• Conits v. Conits, Appellate Case No. 2016-001961
    • United States
    • United States State Supreme Court of South Carolina
    • November 15, 2017
    ...S.C. 76Spiro E. Conits filed a petition for a writ of certiorari to review the decision of the court of appeals in Conits v. Conits , 417 S.C. 127, 789 S.E.2d 51 (Ct. App. 2016). We grant the petition, dispense with further briefing, reverse the decision, and remand to the court of appeals.......
3 cases
  • Conits v. Conits, Appellate Case No. 2016-001961
    • United States
    • United States State Supreme Court of South Carolina
    • November 15, 2017
    ...PER CURIAM: Spiro E. Conits filed a petition for a writ of certiorari to review the decision of the court of appeals in Conits v. Conits, 417 S.C. 127, 789 S.E.2d 51 (Ct. App. 2016). We grant the petition, dispense with further briefing, reverse the decision, and remand to the court of Pegg......
  • In re Viers, Appellate Case No. 2016–001034
    • United States
    • United States State Supreme Court of South Carolina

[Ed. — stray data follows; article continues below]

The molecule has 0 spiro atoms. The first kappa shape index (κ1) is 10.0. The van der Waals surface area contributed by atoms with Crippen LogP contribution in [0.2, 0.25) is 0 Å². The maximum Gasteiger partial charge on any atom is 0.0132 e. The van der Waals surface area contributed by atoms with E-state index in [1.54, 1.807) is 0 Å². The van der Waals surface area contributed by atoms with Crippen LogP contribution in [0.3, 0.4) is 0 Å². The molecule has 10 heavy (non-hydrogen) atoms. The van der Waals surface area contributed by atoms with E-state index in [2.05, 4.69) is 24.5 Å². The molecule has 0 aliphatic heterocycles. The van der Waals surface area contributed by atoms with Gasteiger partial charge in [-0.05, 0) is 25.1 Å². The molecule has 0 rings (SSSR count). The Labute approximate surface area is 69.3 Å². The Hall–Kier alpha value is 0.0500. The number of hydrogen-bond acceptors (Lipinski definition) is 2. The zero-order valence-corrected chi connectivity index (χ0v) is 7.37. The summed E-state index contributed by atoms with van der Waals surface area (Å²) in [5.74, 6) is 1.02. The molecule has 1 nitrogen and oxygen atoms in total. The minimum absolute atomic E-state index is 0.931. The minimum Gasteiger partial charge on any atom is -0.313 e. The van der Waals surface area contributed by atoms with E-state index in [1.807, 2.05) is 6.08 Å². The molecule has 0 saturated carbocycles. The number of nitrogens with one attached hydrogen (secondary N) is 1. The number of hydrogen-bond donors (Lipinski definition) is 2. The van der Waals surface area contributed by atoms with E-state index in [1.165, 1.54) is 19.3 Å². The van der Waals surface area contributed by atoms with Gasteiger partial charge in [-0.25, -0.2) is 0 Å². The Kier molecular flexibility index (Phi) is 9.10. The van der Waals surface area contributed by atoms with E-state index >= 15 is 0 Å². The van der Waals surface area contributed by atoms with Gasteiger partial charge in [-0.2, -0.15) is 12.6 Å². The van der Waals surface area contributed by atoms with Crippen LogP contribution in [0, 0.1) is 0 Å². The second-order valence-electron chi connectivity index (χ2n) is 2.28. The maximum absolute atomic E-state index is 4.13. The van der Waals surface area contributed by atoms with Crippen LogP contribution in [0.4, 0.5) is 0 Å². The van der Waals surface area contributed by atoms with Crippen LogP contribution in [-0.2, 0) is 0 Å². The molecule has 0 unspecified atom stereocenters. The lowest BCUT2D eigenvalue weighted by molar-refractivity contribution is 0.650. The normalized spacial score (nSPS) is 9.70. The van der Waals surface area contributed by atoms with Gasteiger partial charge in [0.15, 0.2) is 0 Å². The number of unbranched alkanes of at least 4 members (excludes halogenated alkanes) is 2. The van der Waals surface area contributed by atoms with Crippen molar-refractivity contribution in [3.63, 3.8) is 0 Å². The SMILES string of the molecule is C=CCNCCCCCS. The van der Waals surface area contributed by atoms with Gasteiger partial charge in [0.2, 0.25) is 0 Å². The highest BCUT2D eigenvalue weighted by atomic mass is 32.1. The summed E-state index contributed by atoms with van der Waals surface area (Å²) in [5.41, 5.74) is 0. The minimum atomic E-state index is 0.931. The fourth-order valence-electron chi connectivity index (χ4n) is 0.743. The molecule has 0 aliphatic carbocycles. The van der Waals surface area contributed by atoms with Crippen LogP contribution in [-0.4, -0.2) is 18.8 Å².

• July 20, 2016
    ...Within fifteen (15) days of the date of this opinion, respondent shall file an affidavit with the Clerk of Court showing that he has 789 S.E.2d 51 complied with Rule 30 of Rule 413, SCACR, and shall also surrender his Certificate of Admission to the Practice of Law to the Clerk of Court.DIS......
  • Conits v. Conits, Appellate Case No. 2016-001961
    • United States
    • United States State Supreme Court of South Carolina
    • November 15, 2017
    ...S.C. 76Spiro E. Conits filed a petition for a writ of certiorari to review the decision of the court of appeals in Conits v. Conits , 417 S.C. 127, 789 S.E.2d 51 (Ct. App. 2016). We grant the petition, dispense with further briefing, reverse the decision, and remand to the court of appeals.......